Second-Hand Smoke: The Global Burden is Now Official

by Dr. Nithin Jayan on  January 10, 2011 at 7:00 PM Health Watch
RSS Email Print This Page Comment bookmark
Font : A-A+

1.2 billion smokers in the world are exposing billions of non-smokers to second-hand smoke, a disease-causing indoor air pollutant. Second-hand smoke (SHS) is also known as environmental tobacco smoke (ETS) or passive smoke. Passive smoking is the inhalation of smoke from tobacco products used by others. Second-hand smoke was estimated to have caused 603 000 premature deaths and the loss of 10·9 million DALYs in 2004.

The harmful effects of second-hand smoke have been recorded since 1928. Ninety three percentage of the world's population still lives in countries not covered by fully smoke-free public health regulations.

Second-hand smoke or SHS is a mixture of 2 forms of smoke: side stream smoke and mainstream smoke. Side stream smoke is what comes from the end of a lighted cigarette, pipe, or cigar. Mainstream smoke is the smoke exhaled by a smoker. Side stream smoke is more dangerous since it has a higher concentration of cancer-causing agents (carcinogens). Children are more heavily exposed to SHS than any other age-group.

Though exposure to second-hand smoke is common in many countries, the true magnitude of the problem is poorly described. A study was performed to estimate the worldwide exposure to second-hand smoke and its burden of disease in children and adult non-smokers in 2004. Data from 192 countries were analysed. The indicators used to assess disease burden were death and disability-adjusted life year (DALY). DALY is the number of years lost due to ill-health, disability or early death.The results of this retrospective analysis were published online in Lancet, the leading medical journal. The findings of the study were stunning. What follows is a list of the observations:

· Worldwide, 40% of children, 33% of male non-smokers, and 35% of female non-smokers were exposed to second-hand smoke in 2004

· The highest proportions exposed were estimated in Europe, the western Pacific, and region B of southeast Asia (Indonesia, Sri Lanka, Thailand)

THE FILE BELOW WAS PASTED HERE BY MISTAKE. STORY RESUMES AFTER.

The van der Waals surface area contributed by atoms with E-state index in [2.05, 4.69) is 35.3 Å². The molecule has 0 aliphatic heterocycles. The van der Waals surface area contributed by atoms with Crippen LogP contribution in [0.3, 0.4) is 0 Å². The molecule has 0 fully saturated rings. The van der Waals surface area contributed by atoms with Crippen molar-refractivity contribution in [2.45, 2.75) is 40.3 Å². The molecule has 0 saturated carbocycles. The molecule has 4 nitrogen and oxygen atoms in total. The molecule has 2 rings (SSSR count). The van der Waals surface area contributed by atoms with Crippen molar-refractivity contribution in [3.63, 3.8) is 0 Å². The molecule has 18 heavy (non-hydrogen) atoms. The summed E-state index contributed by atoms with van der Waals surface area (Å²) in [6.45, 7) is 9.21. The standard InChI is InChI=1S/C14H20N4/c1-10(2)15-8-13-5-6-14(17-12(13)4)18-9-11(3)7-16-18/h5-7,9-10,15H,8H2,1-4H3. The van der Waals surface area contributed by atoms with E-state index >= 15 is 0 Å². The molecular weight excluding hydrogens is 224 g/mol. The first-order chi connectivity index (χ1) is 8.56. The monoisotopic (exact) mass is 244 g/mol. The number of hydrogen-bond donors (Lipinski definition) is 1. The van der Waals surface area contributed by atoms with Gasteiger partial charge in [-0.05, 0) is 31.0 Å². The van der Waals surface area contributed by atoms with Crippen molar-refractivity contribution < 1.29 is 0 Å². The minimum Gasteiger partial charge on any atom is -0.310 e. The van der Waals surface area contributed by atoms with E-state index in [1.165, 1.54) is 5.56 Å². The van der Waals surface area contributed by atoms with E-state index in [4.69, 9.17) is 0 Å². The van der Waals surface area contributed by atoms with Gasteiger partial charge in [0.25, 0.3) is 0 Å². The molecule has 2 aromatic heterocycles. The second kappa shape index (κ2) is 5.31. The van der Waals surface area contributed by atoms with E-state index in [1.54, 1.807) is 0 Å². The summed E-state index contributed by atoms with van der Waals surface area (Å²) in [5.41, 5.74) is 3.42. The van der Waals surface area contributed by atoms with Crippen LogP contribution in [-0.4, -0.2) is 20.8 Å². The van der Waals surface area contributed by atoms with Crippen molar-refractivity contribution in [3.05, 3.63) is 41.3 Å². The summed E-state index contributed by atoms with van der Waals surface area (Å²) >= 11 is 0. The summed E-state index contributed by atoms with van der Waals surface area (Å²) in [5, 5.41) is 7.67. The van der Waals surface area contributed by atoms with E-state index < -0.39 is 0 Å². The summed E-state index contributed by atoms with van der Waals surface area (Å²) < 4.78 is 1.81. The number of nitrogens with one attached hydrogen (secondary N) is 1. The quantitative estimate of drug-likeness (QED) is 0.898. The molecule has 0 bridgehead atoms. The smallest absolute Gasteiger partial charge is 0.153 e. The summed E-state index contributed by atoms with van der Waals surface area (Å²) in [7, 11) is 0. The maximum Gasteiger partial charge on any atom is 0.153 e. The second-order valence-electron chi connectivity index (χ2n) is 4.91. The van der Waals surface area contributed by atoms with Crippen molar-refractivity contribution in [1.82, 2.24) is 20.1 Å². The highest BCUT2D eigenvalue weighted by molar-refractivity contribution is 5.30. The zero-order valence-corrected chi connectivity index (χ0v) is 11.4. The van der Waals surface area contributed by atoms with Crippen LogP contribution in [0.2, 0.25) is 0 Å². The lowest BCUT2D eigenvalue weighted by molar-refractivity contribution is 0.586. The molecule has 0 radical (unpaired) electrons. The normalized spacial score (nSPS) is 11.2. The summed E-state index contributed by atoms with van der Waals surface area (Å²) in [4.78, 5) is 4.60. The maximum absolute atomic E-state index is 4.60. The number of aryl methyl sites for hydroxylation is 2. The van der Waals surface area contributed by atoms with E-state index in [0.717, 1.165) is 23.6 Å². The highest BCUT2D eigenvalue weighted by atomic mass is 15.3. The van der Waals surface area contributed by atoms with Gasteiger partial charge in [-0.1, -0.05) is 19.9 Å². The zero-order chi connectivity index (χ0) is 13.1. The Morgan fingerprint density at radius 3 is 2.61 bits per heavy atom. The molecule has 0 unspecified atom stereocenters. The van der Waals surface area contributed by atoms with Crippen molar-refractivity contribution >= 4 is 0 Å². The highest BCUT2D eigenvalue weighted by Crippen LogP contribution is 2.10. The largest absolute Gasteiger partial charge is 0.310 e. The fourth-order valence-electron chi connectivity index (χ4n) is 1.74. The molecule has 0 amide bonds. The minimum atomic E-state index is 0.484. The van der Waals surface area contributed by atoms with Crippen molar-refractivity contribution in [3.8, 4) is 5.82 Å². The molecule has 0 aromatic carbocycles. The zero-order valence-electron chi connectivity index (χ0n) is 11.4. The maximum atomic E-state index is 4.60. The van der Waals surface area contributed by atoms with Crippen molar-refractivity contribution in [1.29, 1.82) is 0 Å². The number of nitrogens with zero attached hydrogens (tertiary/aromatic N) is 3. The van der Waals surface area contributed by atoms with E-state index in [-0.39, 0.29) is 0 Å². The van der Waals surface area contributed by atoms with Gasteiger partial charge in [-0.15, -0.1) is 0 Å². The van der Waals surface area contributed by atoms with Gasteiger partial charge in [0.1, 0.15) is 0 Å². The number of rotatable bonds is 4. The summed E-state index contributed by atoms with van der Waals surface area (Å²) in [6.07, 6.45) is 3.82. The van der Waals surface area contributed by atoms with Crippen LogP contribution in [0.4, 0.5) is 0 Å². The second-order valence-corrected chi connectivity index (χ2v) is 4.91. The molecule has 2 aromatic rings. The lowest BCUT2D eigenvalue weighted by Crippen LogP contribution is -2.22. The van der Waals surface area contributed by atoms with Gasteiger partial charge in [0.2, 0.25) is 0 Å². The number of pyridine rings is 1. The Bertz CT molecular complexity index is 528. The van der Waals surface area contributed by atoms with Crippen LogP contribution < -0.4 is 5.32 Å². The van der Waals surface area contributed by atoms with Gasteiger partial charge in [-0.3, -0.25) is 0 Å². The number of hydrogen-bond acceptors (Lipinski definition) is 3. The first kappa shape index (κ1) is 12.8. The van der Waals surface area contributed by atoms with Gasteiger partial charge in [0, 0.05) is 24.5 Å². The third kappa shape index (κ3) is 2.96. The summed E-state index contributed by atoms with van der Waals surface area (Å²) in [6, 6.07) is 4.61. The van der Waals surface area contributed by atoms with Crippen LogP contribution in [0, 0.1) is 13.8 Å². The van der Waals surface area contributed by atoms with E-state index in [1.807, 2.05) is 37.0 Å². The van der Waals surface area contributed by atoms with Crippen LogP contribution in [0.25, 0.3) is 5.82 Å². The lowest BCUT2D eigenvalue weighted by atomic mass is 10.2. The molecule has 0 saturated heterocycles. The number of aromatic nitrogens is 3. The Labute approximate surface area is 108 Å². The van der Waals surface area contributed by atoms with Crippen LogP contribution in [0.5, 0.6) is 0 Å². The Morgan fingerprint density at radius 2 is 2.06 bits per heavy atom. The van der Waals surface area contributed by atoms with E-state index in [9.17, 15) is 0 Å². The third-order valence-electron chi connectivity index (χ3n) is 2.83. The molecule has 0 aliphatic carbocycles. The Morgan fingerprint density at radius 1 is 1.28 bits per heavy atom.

· 603 000 deaths were attributable to second-hand smoke in 2004. This was 1.0 % of worldwide mortality

· 47% of deaths from second-hand smoke occurred in women, 28% in children, and 26% in men

· Ischaemic heart disease, lower respiratory infections, asthma and lung cancer were the chief contributors of death. These fatal diseases were caused by SHS.

· The largest disease burdens were from lower respiratory infections in children younger than 5 years (5 939 000), ischaemic heart disease in adults (2 836 000), and asthma in adults (1 246 000) and children (651 000).

. Death and Disability-Adjusted Life Year or DALYs lost because of exposure to second-hand smoke amounted to 10·9 million

Second-hand smoke is closely related to active smoking rates where no robust and extensive smoke-free indoor policies exist. Women have the greatest burden of deaths of the total attributable to second-hand smoke, whereas children are most affected in terms of DALYs .

It is definitely clear that substantial health gains could be made by extending effective public health and clinical interventions to reduce passive smoking worldwide.


The Lancet, Volume 377, Issue 9760, Pages 139 - 146, 8 January 2011

Article: Worldwide burden of disease from exposure to second-hand smoke: a retrospective analysis of data from 192 countries

Source: Medindia

Post a Comment

Comments should be on the topic and should not be abusive. The editorial team reserves the right to review and moderate the comments posted on the site.
Notify me when reply is posted
I agree to the terms and conditions

News A - Z


News Search

Medindia Newsletters

Subscribe to our Free Newsletters!

Terms & Conditions and Privacy Policy.

Find a Doctor

Stay Connected

  • Available on the Android Market
  • Available on the App Store

News Category

News Archive